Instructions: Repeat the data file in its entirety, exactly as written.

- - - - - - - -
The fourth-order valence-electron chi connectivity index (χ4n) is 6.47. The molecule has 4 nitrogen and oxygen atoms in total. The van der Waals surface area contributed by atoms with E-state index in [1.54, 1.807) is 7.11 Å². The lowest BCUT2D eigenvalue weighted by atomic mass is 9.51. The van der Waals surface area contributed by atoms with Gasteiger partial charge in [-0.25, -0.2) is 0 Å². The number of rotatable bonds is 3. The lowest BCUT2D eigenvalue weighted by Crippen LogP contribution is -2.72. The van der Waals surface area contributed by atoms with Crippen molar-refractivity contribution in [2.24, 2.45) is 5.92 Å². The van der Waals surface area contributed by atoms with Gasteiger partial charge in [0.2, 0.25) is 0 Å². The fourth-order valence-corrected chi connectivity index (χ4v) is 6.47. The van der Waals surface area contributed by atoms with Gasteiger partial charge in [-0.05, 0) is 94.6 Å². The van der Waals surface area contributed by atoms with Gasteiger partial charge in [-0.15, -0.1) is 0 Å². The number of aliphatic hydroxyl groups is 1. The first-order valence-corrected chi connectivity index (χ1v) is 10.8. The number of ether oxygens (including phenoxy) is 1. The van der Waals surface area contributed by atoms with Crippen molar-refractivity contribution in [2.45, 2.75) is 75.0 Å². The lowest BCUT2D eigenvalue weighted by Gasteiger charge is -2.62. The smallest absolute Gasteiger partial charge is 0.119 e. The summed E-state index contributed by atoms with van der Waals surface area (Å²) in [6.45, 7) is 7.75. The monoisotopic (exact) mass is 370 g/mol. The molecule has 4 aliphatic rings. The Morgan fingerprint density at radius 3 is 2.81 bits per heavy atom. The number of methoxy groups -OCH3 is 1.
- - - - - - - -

The fourth-order valence-electron chi connectivity index (χ4n) is 6.47. The molecule has 4 nitrogen and oxygen atoms in total. The van der Waals surface area contributed by atoms with E-state index in [1.54, 1.807) is 7.11 Å². The lowest BCUT2D eigenvalue weighted by atomic mass is 9.51. The van der Waals surface area contributed by atoms with Gasteiger partial charge in [-0.25, -0.2) is 0 Å². The number of rotatable bonds is 3. The lowest BCUT2D eigenvalue weighted by Crippen LogP contribution is -2.72. The van der Waals surface area contributed by atoms with Crippen molar-refractivity contribution in [2.24, 2.45) is 5.92 Å². The van der Waals surface area contributed by atoms with Gasteiger partial charge in [0.2, 0.25) is 0 Å². The fourth-order valence-corrected chi connectivity index (χ4v) is 6.47. The van der Waals surface area contributed by atoms with Gasteiger partial charge in [-0.05, 0) is 94.6 Å². The van der Waals surface area contributed by atoms with Gasteiger partial charge in [-0.15, -0.1) is 0 Å². The number of aliphatic hydroxyl groups is 1. The first-order valence-corrected chi connectivity index (χ1v) is 10.8. The number of ether oxygens (including phenoxy) is 1. The van der Waals surface area contributed by atoms with Crippen molar-refractivity contribution in [2.45, 2.75) is 75.0 Å². The lowest BCUT2D eigenvalue weighted by Gasteiger charge is -2.62. The smallest absolute Gasteiger partial charge is 0.119 e. The summed E-state index contributed by atoms with van der Waals surface area (Å²) in [6.45, 7) is 7.75. The monoisotopic (exact) mass is 370 g/mol. The molecule has 4 aliphatic rings. The Morgan fingerprint density at radius 3 is 2.81 bits per heavy atom. The number of methoxy groups -OCH3 is 1.